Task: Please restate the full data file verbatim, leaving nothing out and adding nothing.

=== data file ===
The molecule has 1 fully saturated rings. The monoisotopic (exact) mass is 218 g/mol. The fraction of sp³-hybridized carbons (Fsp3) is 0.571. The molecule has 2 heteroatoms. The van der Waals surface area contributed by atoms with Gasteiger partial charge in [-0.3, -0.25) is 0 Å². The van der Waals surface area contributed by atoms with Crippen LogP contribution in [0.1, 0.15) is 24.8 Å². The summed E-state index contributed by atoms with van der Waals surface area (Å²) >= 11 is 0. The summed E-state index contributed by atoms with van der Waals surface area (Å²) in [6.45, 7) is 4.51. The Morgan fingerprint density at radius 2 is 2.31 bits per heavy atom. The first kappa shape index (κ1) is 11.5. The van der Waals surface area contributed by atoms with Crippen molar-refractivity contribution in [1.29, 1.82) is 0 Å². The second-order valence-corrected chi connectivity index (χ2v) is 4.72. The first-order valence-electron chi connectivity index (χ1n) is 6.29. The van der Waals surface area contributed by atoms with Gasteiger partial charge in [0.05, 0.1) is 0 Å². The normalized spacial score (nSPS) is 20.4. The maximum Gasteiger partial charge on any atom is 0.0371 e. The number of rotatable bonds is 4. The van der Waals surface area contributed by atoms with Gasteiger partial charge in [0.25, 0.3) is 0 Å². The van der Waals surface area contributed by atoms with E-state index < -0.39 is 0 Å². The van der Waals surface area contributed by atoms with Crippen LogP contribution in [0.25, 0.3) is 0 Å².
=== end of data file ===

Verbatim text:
The molecule has 1 fully saturated rings. The monoisotopic (exact) mass is 218 g/mol. The fraction of sp³-hybridized carbons (Fsp3) is 0.571. The molecule has 2 heteroatoms. The van der Waals surface area contributed by atoms with Gasteiger partial charge in [-0.3, -0.25) is 0 Å². The van der Waals surface area contributed by atoms with Crippen LogP contribution in [0.1, 0.15) is 24.8 Å². The summed E-state index contributed by atoms with van der Waals surface area (Å²) >= 11 is 0. The summed E-state index contributed by atoms with van der Waals surface area (Å²) in [6.45, 7) is 4.51. The Morgan fingerprint density at radius 2 is 2.31 bits per heavy atom. The first kappa shape index (κ1) is 11.5. The van der Waals surface area contributed by atoms with Crippen molar-refractivity contribution in [1.29, 1.82) is 0 Å². The second-order valence-corrected chi connectivity index (χ2v) is 4.72. The first-order valence-electron chi connectivity index (χ1n) is 6.29. The van der Waals surface area contributed by atoms with Gasteiger partial charge in [0.05, 0.1) is 0 Å². The normalized spacial score (nSPS) is 20.4. The maximum Gasteiger partial charge on any atom is 0.0371 e. The number of rotatable bonds is 4. The van der Waals surface area contributed by atoms with Gasteiger partial charge in [0.25, 0.3) is 0 Å². The van der Waals surface area contributed by atoms with E-state index < -0.39 is 0 Å². The van der Waals surface area contributed by atoms with Crippen LogP contribution in [0.25, 0.3) is 0 Å².